My wife of two years wants to open our relationship to include a third person. Essentially, she wants us to move from being a couple to a throuple, and she’s gone on and on about exactly what kind of woman would be perfect for us, how it would all work, and why it would be the best thing ever. 
I hate the idea. I’ve really thought about it, and I just don’t want to go there. I’ve made that clear but it doesn’t seem to make any difference. How can I get her to drop the subject and just be happy with us?

Marina. San Diego, CA

Marina, I want you to get up right now and go the kitchen, pour a shot or grab a brownie, whatever works for you, and down it. ‘Cause this ain’t gonna be pretty…Ready?
I’m going to get straight to the point. If you’ve made it abundantly clear three is not your number and she continues to push the issue, there’s likely more going on here. It could be that she’s just made the decision that this is the lifestyle for her and needs to go experience it, but I don’t think so. I think it’s closer to home than that.
You mention that she “goes on and on about exactly what kind of woman would be perfect for us.” I think she’s already got someone in mind, if not already in hand. She wants to get with this woman, and she’s pressuring you to “add her into the relationship” when you’ve made it clear you don’t want that, so she can have her cake and eat it too.
This is what I want you to remember, Marina. She owes you the truth. Do whatever you need to do to get it, and then put the smack down on the fact that she’s got to drop this sideshow and recommit to the relationship you’re in or you’re out of there.
Listen to your gut. If you think she’s already involved with someone else, chances are she is. But even if she isn’t, if she can’t stop making you feel like you’re not enough for her, then you deserve better.
Sorry, babe. Told you to get that shot for a reason.

Let me know in the comments if you liked the return of the Go-To Gay, and I might do a few more in the future. Specifically, one hundred thirty-three of them. Because it seems lesbian life is more complicated than a season of Real Housewives, and ya’ll have been writing me about it.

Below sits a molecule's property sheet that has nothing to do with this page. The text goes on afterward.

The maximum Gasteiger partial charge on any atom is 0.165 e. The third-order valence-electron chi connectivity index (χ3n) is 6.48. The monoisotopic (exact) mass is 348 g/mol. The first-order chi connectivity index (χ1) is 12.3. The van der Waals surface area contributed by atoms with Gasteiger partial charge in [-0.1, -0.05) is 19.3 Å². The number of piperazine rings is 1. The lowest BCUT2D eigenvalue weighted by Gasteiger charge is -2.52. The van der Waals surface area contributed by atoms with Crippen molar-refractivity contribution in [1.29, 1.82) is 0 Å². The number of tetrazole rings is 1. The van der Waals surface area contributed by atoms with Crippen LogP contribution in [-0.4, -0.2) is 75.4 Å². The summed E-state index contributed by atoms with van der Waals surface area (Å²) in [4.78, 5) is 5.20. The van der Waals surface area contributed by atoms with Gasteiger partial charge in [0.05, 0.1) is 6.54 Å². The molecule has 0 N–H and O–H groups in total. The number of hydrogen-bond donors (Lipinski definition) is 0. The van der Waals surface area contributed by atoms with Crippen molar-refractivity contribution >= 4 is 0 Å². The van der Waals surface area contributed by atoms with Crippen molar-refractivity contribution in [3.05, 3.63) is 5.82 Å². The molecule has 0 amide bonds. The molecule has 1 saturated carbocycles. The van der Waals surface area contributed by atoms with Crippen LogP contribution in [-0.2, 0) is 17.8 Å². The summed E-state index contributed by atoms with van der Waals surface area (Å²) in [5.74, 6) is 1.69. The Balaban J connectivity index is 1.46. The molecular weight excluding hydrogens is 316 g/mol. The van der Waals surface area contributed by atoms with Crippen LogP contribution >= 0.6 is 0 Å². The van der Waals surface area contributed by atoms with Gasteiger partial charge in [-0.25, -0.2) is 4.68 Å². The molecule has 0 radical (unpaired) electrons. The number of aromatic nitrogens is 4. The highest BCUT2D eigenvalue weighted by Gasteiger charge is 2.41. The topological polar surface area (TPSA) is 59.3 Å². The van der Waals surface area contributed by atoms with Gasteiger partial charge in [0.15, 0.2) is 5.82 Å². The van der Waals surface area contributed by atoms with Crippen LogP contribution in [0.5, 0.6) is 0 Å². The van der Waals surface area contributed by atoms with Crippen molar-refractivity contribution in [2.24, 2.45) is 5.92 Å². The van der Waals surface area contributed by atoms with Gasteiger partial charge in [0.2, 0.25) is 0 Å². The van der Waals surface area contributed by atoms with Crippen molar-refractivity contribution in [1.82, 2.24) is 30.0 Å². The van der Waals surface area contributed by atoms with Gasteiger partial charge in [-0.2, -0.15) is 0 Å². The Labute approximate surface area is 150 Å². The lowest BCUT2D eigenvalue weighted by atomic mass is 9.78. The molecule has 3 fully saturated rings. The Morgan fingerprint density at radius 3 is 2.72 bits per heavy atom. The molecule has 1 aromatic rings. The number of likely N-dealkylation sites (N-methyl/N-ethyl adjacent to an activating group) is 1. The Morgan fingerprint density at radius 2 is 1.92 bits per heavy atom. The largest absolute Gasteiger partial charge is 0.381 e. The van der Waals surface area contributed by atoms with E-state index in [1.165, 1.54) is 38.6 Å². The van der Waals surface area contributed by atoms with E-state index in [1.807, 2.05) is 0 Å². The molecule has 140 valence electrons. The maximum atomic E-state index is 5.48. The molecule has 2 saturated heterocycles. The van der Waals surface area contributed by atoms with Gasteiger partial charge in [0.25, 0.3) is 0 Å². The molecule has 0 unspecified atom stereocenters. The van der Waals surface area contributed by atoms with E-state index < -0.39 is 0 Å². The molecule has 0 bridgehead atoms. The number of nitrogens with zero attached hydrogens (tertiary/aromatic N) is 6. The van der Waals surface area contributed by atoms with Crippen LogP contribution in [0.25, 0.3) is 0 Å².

Now, I’m off to find brownies. See you next week!

4 Replies to “Dear Inkslinger…”

  1. Okay.. you hit hard, but gentle. Sage advice. Even though women in general, hence lesbians (make that a double), are supposed to be the ones in relationships that talk everything to death, many of us really don’t. Communication can be hard and brutal, but you delivered great advice. I haven’t done relationships in a very long time. Like that Aunt with no kids, I’ve been the good friend. I’ve walked away from BS in my relationships, cried in that dark space, moved on, and left everything but my very personal items. *Freedom’s just another word for nothin’ left to lose* 🙂

    1. Listen, I think the only reason I’m as happy as I am today is that I left relationships that weren’t working, so I think you’re doing the right thing. It’s hard to actually walk away but wanting better for yourself is a sign of maturity; the antithesis of dyke drama.;)

  2. I bet you do get alot of relationship questions. Well it seems like you’d know being the romantic writer you are. 😏 anyway it’s strange with some women how the sex just disappears, seems over night they lose interest. Hmmm well thats when I lose interest. Sex is fun and I never have thought about living without it. Yes I’ve ended relationships because of it. You try to work it out but if your partner really has no interest it’s a done deal end of story. As far as bringing someone else into a relationship, no. It’s always been one on one for me. I don’t know Evans sometimes I think relationships have a shelf life of around 10 years. Now I was still very much in love with my wife when she died. We had been together 10 years. I think I would’ve broken that 10 year time limit with her. Oh well as I’ve said before next. Oh and let me not forget this younger woman that I’ve gotten myself tangled up with, jeezz what the hell is wrong with me. Yes lesbian life is very dramatic and alot of times a pain in my ass.